After preaching on Sunday, I headed to Mount Rogers, Virginia, to hike the Appalachian Trail for a couple of days. I’m an outdoorsman. I love hiking, camping, and adventurous circumstances. I figured this is what my soul needed, a couple of days by myself on the trail, writing, reading, and reflecting.
On day one, I made it to the summit of Mount Rogers where wild ponies roamed, pungent rhododendron were everywhere, and rolling hills sprawled as far as the eye can see. The Grayson Highlands were absolutely beautiful.
I set up camp, hiked the trails, and ate dinner. Around 8:30pm, I jumped into the camping hammock to read the Gospel of John and to write.
While reading about Nicodemus, a member of the Jewish ruling council who came to Jesus one night, I realized that I was unequivocally distracted. I turned back a page and picked up where I had last remembered soaking in the words, only to find myself distracted yet again.
What was my deal? I needed this. I needed time away. I needed spiritual renewal.
And then it hit me what was distracting me. While I’m swinging in a hammock in the middle of the Appalachian Trail, there are two little girls and a wife in Clayton who would love nothing better than to have their daddy and husband home.
And then the biggest revelation came upon me. I realized that it was not just them that needed me, but I needed to be home with them. If I was going to be the best pastor I can be, the best follower of Christ, the best coach and consultant, then I needed to be the best husband and father I can be.
I looked at my watch; it was almost midnight. I slipped out of my hammock, ready to pack up camp, and hike back to my car. Unfortunately, it was pitch black and there was a dense fog filling the area—not ideal circumstances for hiking 6.5 miles of mountainous terrain.
I woke at daybreak, broke camp, and hit the trail. I called the girls and told them my plans for the day would include a good bit of reading and reflecting, and that I would call them when I set camp for the night. I figured a little white lie would be okay for what I was about to do.
I got to my car around 9:00, hit the road, and arrived home after noon. The girls were away, so I sat down on the front porch to await their arrival.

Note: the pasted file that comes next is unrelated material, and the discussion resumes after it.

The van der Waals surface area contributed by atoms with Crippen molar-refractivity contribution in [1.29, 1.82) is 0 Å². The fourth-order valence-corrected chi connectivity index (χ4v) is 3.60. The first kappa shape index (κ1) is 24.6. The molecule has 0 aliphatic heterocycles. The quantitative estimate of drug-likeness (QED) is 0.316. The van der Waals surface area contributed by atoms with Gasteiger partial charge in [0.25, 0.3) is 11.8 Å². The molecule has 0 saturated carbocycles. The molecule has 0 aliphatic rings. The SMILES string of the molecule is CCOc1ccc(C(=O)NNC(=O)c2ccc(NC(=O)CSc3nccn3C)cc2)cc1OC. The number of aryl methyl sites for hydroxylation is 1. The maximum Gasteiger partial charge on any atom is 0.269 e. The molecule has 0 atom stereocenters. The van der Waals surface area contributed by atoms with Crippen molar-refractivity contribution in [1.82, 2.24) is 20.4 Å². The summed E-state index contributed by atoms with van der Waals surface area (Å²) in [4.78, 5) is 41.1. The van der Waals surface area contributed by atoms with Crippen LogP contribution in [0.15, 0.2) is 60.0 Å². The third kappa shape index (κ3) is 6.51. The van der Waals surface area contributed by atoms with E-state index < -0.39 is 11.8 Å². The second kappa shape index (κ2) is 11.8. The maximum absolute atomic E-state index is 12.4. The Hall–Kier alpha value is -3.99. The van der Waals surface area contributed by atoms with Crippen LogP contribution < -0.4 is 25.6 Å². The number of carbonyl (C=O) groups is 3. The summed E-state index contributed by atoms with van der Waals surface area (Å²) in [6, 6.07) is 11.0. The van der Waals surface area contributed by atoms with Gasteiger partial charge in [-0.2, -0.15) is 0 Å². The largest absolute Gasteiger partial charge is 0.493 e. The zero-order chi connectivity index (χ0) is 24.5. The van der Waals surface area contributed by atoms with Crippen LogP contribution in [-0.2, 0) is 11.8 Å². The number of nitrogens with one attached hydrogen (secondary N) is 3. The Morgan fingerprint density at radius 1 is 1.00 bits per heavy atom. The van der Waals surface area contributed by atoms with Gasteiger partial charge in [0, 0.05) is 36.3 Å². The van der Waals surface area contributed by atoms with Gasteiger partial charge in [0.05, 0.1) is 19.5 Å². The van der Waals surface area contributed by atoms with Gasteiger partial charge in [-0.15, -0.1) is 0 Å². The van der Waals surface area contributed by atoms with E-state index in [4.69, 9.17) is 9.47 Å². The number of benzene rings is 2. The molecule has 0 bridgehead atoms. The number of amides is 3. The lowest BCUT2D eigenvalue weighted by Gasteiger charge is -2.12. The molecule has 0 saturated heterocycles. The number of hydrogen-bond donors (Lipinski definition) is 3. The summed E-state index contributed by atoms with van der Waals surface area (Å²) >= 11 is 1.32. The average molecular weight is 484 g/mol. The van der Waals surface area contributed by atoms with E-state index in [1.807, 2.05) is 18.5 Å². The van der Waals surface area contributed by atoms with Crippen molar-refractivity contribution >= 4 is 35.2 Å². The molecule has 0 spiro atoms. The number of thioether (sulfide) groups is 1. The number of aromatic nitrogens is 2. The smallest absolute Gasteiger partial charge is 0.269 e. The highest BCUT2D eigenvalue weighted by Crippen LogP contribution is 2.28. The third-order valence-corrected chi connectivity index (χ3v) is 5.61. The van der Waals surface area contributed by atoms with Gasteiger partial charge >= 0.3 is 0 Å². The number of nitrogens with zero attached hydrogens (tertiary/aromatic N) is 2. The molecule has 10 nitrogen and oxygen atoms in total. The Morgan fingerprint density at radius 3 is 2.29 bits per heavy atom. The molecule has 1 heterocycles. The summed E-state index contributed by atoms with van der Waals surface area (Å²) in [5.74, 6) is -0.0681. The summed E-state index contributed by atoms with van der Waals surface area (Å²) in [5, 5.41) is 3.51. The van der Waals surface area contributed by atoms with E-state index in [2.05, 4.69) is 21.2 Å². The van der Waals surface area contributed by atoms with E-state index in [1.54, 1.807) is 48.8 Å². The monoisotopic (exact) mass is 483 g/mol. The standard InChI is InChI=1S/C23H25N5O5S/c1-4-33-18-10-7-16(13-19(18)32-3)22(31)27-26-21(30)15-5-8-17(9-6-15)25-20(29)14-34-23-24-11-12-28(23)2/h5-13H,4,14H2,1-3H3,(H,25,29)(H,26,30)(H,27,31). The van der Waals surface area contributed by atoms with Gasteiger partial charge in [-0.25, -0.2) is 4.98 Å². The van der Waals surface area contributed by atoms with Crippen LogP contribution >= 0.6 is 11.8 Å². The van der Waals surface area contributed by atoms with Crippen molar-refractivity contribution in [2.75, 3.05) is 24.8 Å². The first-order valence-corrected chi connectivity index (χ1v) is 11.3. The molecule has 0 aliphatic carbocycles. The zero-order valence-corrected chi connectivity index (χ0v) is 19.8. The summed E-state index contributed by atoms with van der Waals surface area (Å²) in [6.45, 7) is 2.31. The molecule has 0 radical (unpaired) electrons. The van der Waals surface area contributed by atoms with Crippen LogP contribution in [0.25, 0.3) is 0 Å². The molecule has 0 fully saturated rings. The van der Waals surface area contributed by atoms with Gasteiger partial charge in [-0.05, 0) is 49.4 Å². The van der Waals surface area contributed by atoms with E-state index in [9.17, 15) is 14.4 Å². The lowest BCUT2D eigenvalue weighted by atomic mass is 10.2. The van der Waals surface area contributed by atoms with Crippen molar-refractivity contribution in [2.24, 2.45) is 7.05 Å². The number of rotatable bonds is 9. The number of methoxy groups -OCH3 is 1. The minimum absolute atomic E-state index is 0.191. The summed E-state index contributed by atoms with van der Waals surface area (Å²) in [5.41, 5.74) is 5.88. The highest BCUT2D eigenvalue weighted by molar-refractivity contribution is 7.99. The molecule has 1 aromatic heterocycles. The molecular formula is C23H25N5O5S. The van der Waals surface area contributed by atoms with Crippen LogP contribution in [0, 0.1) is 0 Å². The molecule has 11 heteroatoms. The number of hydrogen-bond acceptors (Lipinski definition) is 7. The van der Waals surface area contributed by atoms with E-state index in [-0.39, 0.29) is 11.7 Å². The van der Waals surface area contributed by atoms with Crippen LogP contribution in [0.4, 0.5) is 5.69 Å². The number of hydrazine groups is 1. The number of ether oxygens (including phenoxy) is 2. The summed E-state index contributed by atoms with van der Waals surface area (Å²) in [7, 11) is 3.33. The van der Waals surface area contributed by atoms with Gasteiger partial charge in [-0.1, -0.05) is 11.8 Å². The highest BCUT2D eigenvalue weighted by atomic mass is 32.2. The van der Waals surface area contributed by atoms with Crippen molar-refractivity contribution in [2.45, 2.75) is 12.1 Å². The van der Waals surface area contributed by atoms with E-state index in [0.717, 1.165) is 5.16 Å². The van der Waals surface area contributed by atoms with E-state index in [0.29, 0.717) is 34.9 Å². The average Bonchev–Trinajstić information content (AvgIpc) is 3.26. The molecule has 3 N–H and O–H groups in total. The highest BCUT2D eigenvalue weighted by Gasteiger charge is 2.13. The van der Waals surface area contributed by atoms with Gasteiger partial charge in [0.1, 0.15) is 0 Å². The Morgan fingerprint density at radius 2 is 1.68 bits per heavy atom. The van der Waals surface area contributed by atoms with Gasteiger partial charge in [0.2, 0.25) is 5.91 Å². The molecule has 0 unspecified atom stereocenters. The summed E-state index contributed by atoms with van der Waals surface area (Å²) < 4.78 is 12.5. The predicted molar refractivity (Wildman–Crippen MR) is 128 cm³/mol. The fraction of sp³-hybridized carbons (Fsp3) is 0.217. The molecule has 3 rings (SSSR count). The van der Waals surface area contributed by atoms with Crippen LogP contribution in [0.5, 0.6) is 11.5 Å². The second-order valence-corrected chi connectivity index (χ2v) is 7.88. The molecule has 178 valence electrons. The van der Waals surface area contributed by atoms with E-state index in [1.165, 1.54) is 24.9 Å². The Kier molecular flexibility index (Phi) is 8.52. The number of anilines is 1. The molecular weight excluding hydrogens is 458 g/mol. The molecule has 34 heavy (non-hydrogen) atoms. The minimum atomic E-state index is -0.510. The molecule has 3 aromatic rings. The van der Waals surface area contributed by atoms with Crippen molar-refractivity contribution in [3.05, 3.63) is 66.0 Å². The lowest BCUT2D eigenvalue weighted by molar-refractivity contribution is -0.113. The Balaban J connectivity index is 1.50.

My wife’s face was one of shock and sheer happiness at seeing me sitting on the front porch when I was supposed to be on the trail. My girls’ faces shown pure joy. I can only imagine what my face looked from this pitch-perfect reaction to my little surprise.
They Tell You that Self-Care is Important
They tell you that self-care is important, but what I came to realize over five days is just how important and dynamic that truth can be.
Sometimes what we plan to be a deeply theological learning and reflection can be trumped by the simplest and unexpected spiritual practices. As I stated before, I realized that if I wanted to be the best follower of Christ and pastor, then I needed to the best father and husband I can be.
I needed time with my girls. Let me clarify. I needed unplugged, distraction-free, and intentional time to invest in three people who God has given for me to care for and to be shaped by. So walking adventures, dressing up, deep conversations, coloring, and cooking meals together abounded.
I met that week with my peer-learning group. I shared my celebrations and struggles, as well as listened deeply to their stories. My soul needed affirmation of calling and self by this community of fellow ministers.
Our family gathered with another couple that simply loves us for who we are. We spent time together without an agenda. My soul found encouragement and joy.
I spent quality time, for the first time in a long time, reflecting on life, faith, and ministry. I found renewed satisfaction in my pastoral calling, a deeper appreciation for my love for the Mosaic community, and new insight into my worth among those I am blessed to work alongside.
I learned that self-care needs to be practiced consistently, not just when I can get around to it. So here is to sticking to it in the weeks to come.
If you thought this story was steering in the direction of finding myself in the wild, like a Cheryl Strayed who hiked the Pacific Crest Trail or Christopher McCandless who left everything to trek across America and live in the Alaskan wilderness, I apologize for boring you with my five days of spiritual renewal. Don’t get me wrong; I’d love to hike the entire Appalachian Trail or the Pacific Crest Trail, but I’ve got a calling to fulfill. It is the calling to be a genuine follower of Jesus, a husband to the most intriguing and beautiful woman on the planet, a father to two fascinating little girls, a pastor to a brilliant congregation, a co-worker to innovative people, and a good friend to some.
I love my calling. Now I just need to make sure that I take care of myself in order to continue to live it out. Again, I’m not going anywhere…